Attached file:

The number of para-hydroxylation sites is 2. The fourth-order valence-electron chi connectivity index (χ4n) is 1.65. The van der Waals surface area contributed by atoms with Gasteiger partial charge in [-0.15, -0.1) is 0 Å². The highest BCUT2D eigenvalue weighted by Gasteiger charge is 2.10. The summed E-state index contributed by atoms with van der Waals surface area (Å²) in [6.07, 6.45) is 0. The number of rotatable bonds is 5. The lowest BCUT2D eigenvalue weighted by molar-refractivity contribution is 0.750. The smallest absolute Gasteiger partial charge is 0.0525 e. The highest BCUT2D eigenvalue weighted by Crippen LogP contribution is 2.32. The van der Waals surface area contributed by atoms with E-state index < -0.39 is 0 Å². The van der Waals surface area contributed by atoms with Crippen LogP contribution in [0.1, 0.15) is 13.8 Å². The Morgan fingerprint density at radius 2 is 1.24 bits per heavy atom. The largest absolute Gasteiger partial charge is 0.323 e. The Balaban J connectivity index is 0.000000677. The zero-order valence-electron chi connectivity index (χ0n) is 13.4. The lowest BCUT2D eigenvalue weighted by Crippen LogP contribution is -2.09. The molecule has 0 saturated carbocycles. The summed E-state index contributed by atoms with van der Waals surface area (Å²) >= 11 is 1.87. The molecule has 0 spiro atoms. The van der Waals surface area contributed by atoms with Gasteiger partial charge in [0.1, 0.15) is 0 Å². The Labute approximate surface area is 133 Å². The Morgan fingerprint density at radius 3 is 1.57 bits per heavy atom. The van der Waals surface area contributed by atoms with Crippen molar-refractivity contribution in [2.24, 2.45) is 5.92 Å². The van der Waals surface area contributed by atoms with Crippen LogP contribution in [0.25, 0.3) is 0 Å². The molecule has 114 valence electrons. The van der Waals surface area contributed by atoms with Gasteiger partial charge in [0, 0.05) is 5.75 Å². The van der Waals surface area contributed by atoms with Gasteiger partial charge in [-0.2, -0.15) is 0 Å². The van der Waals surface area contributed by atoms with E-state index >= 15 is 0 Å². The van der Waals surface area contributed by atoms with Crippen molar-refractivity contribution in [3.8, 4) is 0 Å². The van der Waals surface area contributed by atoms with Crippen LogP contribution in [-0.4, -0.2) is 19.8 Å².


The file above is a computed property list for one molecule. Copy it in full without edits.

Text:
The number of para-hydroxylation sites is 2. The fourth-order valence-electron chi connectivity index (χ4n) is 1.65. The van der Waals surface area contributed by atoms with Gasteiger partial charge in [-0.15, -0.1) is 0 Å². The highest BCUT2D eigenvalue weighted by Gasteiger charge is 2.10. The summed E-state index contributed by atoms with van der Waals surface area (Å²) in [6.07, 6.45) is 0. The number of rotatable bonds is 5. The lowest BCUT2D eigenvalue weighted by molar-refractivity contribution is 0.750. The smallest absolute Gasteiger partial charge is 0.0525 e. The highest BCUT2D eigenvalue weighted by Crippen LogP contribution is 2.32. The van der Waals surface area contributed by atoms with E-state index < -0.39 is 0 Å². The van der Waals surface area contributed by atoms with Crippen LogP contribution in [0.1, 0.15) is 13.8 Å². The Morgan fingerprint density at radius 2 is 1.24 bits per heavy atom. The largest absolute Gasteiger partial charge is 0.323 e. The Balaban J connectivity index is 0.000000677. The zero-order valence-electron chi connectivity index (χ0n) is 13.4. The lowest BCUT2D eigenvalue weighted by Crippen LogP contribution is -2.09. The molecule has 0 saturated carbocycles. The summed E-state index contributed by atoms with van der Waals surface area (Å²) >= 11 is 1.87. The molecule has 0 spiro atoms. The van der Waals surface area contributed by atoms with Gasteiger partial charge in [0.1, 0.15) is 0 Å². The Labute approximate surface area is 133 Å². The Morgan fingerprint density at radius 3 is 1.57 bits per heavy atom. The van der Waals surface area contributed by atoms with Crippen molar-refractivity contribution in [2.24, 2.45) is 5.92 Å². The van der Waals surface area contributed by atoms with Crippen LogP contribution in [0.25, 0.3) is 0 Å². The molecule has 114 valence electrons. The van der Waals surface area contributed by atoms with Gasteiger partial charge in [0, 0.05) is 5.75 Å². The van der Waals surface area contributed by atoms with Gasteiger partial charge in [-0.2, -0.15) is 0 Å². The van der Waals surface area contributed by atoms with E-state index >= 15 is 0 Å². The van der Waals surface area contributed by atoms with Crippen molar-refractivity contribution in [3.8, 4) is 0 Å². The van der Waals surface area contributed by atoms with Crippen LogP contribution in [-0.4, -0.2) is 19.8 Å².